There are days (or even weeks!) when you are at home with your children. Fill your days at home with fun, simple and non-toxic crafts and indoor activities. These ideas will engage your children, build skills, and will be enjoyable for both you and your kids. The ideas below use natural materials that are both good for the environment and for your family.
I’ve broken this down into sections by activity type for easier navigation.
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Crafts and Handwork
I use natural fiber yarn like organic cotton or organic wool.
The first project can be having them roll the yarn into a ball. Involving your children in all steps of the process allows them to take pride in what they have accomplished and it’s important for them to learn the value of taking care of their things. The ball doesn’t just magically keep rolling up. If they unroll it, then they should know how to roll it back up.
I recommend having a special place to keep their yarn and finger knitting projects.
Finger Knitting (Single Chain and Four-Finger)
Finger knitting is a great first skill to learn for children ages 4 or 5 and up. All that is needed is some yarn and your fingers!
There are two types of finger knitting and I have linked videos to both below.
My suggestion is that you learn these without your children watching the videos. Then teach them directly. Once they get the hang of finger knitting, they can independently work a long time at this. It is something that they can pick up and put down as needed.
Try different types of yarn to see what your children prefer. Both of my children prefer thinner yarn over chunky yarn but many people say using thicker yarn is easier for children.
Finger Knitting Materials:
Organic yarn: There are many places to find organic yarn. I look for organic GOTS whenever possible. I buy undyed organic wool at Dharma, GOTS organic cotton at Amazon, and there are many online stores that sell organic yarn like O-Wool. Bella Luna also sells organic plant-dyed rainbow yarn.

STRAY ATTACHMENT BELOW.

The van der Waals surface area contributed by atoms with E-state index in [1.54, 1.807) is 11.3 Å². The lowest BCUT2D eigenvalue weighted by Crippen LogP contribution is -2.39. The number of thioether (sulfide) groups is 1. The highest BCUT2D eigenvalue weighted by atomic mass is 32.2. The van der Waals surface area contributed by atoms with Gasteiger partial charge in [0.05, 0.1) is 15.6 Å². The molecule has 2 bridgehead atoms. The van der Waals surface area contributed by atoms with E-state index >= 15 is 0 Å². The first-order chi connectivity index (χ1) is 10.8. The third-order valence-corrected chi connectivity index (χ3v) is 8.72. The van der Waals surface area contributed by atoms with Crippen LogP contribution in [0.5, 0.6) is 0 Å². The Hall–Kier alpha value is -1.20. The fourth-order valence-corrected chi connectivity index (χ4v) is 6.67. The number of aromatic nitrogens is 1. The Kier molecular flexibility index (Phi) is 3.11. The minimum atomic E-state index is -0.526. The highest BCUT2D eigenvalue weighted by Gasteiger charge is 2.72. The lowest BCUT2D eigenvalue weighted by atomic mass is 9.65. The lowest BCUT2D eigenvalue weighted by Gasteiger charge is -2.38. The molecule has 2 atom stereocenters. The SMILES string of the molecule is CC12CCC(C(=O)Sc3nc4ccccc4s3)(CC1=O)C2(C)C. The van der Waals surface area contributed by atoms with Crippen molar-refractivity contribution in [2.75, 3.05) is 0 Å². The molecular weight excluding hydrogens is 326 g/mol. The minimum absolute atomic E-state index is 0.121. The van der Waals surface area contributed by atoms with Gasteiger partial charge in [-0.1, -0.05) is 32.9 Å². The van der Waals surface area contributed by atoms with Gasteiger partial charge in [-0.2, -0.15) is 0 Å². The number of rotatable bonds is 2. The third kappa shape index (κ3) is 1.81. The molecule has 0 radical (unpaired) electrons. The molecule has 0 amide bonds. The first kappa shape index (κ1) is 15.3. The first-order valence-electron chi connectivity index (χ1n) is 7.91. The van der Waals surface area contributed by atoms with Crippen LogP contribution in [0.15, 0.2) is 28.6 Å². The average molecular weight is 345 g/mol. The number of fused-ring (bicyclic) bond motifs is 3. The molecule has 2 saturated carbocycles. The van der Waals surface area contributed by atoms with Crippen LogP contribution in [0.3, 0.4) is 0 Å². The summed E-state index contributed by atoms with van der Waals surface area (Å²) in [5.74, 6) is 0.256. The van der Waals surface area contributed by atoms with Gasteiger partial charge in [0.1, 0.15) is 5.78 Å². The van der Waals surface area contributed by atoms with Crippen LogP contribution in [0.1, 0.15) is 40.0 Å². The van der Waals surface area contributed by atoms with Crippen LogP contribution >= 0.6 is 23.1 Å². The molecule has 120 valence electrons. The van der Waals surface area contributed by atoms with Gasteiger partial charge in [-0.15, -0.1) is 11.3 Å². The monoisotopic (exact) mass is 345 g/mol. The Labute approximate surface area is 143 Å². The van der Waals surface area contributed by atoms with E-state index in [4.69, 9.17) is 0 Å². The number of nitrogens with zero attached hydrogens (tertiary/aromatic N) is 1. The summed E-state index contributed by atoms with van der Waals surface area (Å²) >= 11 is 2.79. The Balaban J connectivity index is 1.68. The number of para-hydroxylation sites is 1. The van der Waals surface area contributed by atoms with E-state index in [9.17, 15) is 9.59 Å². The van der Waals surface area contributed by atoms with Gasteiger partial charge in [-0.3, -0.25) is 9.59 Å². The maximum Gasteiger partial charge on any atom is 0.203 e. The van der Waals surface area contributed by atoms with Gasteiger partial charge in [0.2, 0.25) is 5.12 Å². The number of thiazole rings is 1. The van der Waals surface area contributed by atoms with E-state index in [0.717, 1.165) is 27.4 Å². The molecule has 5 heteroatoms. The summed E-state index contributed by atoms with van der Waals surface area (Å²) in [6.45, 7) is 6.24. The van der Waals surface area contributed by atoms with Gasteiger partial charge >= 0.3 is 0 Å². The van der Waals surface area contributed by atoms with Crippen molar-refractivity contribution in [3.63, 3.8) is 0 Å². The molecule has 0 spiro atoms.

Finger Knitting is really quite simple and you will get the hang of it quickly. With younger children, you might need to sit with them until they pick it up. Once they do it is a project that they can easily do on their own.
I love this video from Bella Luna Toys on Finger Knitting.
There are many projects you can do including ropes, belts, and making flowers. We make a lot of friendship bracelets this way. You can also finger knit a really, really long rope then go back and finger knit (so double finger knit) that rope for a thicker and much shorter rope. My kids enjoy double finger knitting their projects.
Four-Finger Knitting (best for 5+)
This is a great video on how to Four-Finger Knit. This creates a wider, looser knit.
You can do many things with this type of finger knitting, including simple things like turning it into a play belt or rope. There are also more crafty ideas like turning it into a snake or butterfly. For the butterfly, I would use either cotton pipe cleaners or I would do the single finger knit above (or use a thick string) to tie it together.
Teaching a child to knit is more than just knitting. When knitting, children cross the midline and it is great for brain development. Knitting also improves fine motor skills, concentration, hand-eye coordination and is also linked to math skills. Most importantly, children are using their hands to create an object.
There is a strong value in the ability to create with your hands and a deep sense of pride that comes with that.